Slice of the realization of change.

It’s crazy to think of how fast things change.

In a year and a half, the top room became the bottom. I went from student teacher to being solely in charge of seventh grade language arts. My once cooperating teacher is now my predecessor and the teacher of whom I have replaced. The family grown in the new hall is now a group I pass from time to time. Change.

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The girl who dawned her best new top to take on the world (and picture day) is now sitting at this blank page wondering how in the world is she going to be able to express what is really bothering her right now.

It’s crazy to think of how fast things change.

I started this year off (now, mind you, it’s only *officially* day three) feeling so confident, so in love with my kids (whom I taught last year), and so ready to flourish in ways that I know I couldn’t in my reading room. My first lesson regarding brainstorming traits of good and bad writers (which bled into identifying why writers write and how successful writers apply the characteristics of “good writers they had identified into the methods and purposes they have created) was a huge success; unbeknownst to them at the time, the students identified the ways in which they will be successful in my class: what they will incorporate in their essays and what they will strive to omit. The do-now gelled. The organization bit rolled. It all worked.

Today didn’t feel as successful, and, although I want to keep a positive outlook, I’m stretching for it. Today’s lesson on the holistic rubric and defining expectations was as smooth as sand paper. One of my CST students consumed my spirit, and what should have been a co-teaching environment in third period became a one-on-one setting with a frustrated teen. It felt like I couldn’t help no matter how hard I tried. He threw papers in frustration; he muttered at the people around him. No matter how long I sat in front of his desk and provided assistance, this was a battle I wasn’t meant to win.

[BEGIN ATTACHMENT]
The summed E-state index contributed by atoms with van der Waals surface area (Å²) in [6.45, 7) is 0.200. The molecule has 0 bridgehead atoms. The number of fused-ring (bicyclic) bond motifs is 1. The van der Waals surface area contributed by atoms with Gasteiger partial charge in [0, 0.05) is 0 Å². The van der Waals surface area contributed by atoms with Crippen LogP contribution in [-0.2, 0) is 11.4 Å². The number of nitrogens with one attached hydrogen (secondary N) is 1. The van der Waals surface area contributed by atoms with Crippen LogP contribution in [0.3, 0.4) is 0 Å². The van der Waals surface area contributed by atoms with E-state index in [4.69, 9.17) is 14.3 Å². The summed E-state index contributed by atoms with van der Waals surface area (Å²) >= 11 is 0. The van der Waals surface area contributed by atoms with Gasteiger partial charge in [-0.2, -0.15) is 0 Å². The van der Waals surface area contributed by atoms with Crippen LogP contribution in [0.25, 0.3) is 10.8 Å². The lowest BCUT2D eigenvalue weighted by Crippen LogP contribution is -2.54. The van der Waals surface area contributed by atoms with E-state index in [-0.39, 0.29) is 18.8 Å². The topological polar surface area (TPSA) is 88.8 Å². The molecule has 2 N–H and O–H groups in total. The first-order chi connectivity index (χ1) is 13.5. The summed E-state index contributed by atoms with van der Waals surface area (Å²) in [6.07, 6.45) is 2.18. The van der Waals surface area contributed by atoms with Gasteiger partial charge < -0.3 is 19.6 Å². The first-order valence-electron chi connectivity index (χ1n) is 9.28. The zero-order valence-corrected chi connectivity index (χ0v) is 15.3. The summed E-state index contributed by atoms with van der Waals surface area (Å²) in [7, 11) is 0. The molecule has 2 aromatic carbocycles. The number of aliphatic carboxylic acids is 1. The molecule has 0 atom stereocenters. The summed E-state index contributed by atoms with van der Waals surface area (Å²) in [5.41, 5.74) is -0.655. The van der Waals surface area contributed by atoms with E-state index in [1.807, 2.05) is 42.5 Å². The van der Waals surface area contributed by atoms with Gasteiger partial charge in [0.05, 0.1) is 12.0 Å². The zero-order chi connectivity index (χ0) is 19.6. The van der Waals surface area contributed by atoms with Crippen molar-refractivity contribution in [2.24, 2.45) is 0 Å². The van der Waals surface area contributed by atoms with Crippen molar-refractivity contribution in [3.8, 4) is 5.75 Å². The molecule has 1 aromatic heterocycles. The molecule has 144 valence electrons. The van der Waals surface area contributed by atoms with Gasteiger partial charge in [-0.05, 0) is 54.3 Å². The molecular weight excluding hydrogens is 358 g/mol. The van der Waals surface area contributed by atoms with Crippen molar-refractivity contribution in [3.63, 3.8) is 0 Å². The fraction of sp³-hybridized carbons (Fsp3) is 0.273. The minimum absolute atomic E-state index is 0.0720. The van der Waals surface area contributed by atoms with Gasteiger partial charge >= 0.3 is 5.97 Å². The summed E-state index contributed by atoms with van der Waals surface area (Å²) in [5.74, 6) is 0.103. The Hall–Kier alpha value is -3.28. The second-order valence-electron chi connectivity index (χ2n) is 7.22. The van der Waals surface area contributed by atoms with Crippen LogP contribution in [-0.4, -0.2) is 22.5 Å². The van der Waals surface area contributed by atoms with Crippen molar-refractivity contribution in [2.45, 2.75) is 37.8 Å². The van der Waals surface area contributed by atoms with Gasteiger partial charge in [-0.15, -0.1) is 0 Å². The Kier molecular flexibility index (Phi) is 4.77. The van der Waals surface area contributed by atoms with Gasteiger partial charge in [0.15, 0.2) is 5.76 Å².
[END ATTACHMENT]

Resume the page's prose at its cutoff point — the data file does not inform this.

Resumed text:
One of my closest confidants here warned me of the sophomore slump.. the proverbial slippage of productivity due to complacency, comfort, or cockiness. While I don’t think those will apply, I’m afraid of a challenge slump – being hit with something so new and so foreign to me that I become consumed with one thing and leave the rest behind. Will this student lead to my sophomore slump? Today I felt like I gave and gave and gave, and no matter what I said, it wasn’t enough. I went from flying high to feeling like I wasn’t enough.

It’s crazy to think of how fast things changes.
Now, on to tomorrow.



4 thoughts on “Slice of the realization of change.

    • Thank you. You’re right; new situations (and, well, any situations) can bring this out of even the most positive of us. Here’s to hoping that things will continue to change – but this time, for the better.

  1. Oh gosh, I remember being where you are so clearly. My first job was in 8th grade language arts, and it was definitely challenging. Who am I kidding? It’s STILL challenging! Focus on all the good things – they outweigh the bad, I promise. Have you joined Ruth Ayres’s Celebration Saturday link up? It will help you pay attention to celebratory things. It’s amazing how it will change your focus!

    • Although I’d never want anyone to feel this frustrated, it’s reassuring to know that I’m walking in a worn path. Thanks for mentioning Celebration Saturday – it sounds great! I’ll have to add that to the weekly postings along with Slice of life 🙂

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